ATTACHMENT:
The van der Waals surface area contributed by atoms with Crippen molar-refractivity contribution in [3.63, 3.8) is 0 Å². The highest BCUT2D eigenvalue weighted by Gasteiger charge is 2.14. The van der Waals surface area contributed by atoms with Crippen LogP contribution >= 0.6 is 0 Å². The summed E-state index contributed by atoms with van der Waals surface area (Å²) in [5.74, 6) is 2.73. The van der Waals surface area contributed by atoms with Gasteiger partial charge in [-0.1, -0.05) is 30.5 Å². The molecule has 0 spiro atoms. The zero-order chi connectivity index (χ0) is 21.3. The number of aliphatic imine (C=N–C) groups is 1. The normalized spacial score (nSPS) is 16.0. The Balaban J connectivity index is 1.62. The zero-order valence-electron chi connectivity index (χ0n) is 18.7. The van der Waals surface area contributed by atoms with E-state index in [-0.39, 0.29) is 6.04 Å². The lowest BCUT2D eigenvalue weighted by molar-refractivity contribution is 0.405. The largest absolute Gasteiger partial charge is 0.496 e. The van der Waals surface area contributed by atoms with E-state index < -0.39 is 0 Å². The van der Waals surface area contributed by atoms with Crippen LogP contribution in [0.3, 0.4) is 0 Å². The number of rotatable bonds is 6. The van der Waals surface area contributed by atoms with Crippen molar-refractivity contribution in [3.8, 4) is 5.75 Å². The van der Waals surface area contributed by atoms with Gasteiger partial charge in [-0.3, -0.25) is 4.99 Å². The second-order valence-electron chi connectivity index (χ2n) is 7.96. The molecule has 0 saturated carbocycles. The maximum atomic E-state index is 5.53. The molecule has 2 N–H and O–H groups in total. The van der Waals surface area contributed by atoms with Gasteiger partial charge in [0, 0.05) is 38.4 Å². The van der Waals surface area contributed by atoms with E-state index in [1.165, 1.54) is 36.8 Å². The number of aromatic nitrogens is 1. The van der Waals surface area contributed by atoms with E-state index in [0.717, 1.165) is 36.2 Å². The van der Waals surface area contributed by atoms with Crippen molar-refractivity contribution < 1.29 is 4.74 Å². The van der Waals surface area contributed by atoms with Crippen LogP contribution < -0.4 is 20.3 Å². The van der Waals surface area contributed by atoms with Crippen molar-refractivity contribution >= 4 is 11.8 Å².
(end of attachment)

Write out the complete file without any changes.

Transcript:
The van der Waals surface area contributed by atoms with Crippen molar-refractivity contribution in [3.63, 3.8) is 0 Å². The highest BCUT2D eigenvalue weighted by Gasteiger charge is 2.14. The van der Waals surface area contributed by atoms with Crippen LogP contribution >= 0.6 is 0 Å². The summed E-state index contributed by atoms with van der Waals surface area (Å²) in [5.74, 6) is 2.73. The van der Waals surface area contributed by atoms with Gasteiger partial charge in [-0.1, -0.05) is 30.5 Å². The molecule has 0 spiro atoms. The zero-order chi connectivity index (χ0) is 21.3. The number of aliphatic imine (C=N–C) groups is 1. The normalized spacial score (nSPS) is 16.0. The Balaban J connectivity index is 1.62. The zero-order valence-electron chi connectivity index (χ0n) is 18.7. The van der Waals surface area contributed by atoms with E-state index in [-0.39, 0.29) is 6.04 Å². The lowest BCUT2D eigenvalue weighted by molar-refractivity contribution is 0.405. The largest absolute Gasteiger partial charge is 0.496 e. The van der Waals surface area contributed by atoms with E-state index < -0.39 is 0 Å². The van der Waals surface area contributed by atoms with Crippen LogP contribution in [0.3, 0.4) is 0 Å². The number of rotatable bonds is 6. The van der Waals surface area contributed by atoms with Crippen molar-refractivity contribution in [3.8, 4) is 5.75 Å². The van der Waals surface area contributed by atoms with Gasteiger partial charge in [-0.3, -0.25) is 4.99 Å². The second-order valence-electron chi connectivity index (χ2n) is 7.96. The molecule has 0 saturated carbocycles. The maximum atomic E-state index is 5.53. The molecule has 2 N–H and O–H groups in total. The van der Waals surface area contributed by atoms with Gasteiger partial charge in [0, 0.05) is 38.4 Å². The van der Waals surface area contributed by atoms with E-state index in [1.165, 1.54) is 36.8 Å². The number of aromatic nitrogens is 1. The van der Waals surface area contributed by atoms with E-state index in [0.717, 1.165) is 36.2 Å². The van der Waals surface area contributed by atoms with Crippen molar-refractivity contribution < 1.29 is 4.74 Å². The van der Waals surface area contributed by atoms with Crippen LogP contribution < -0.4 is 20.3 Å². The van der Waals surface area contributed by atoms with Crippen molar-refractivity contribution >= 4 is 11.8 Å².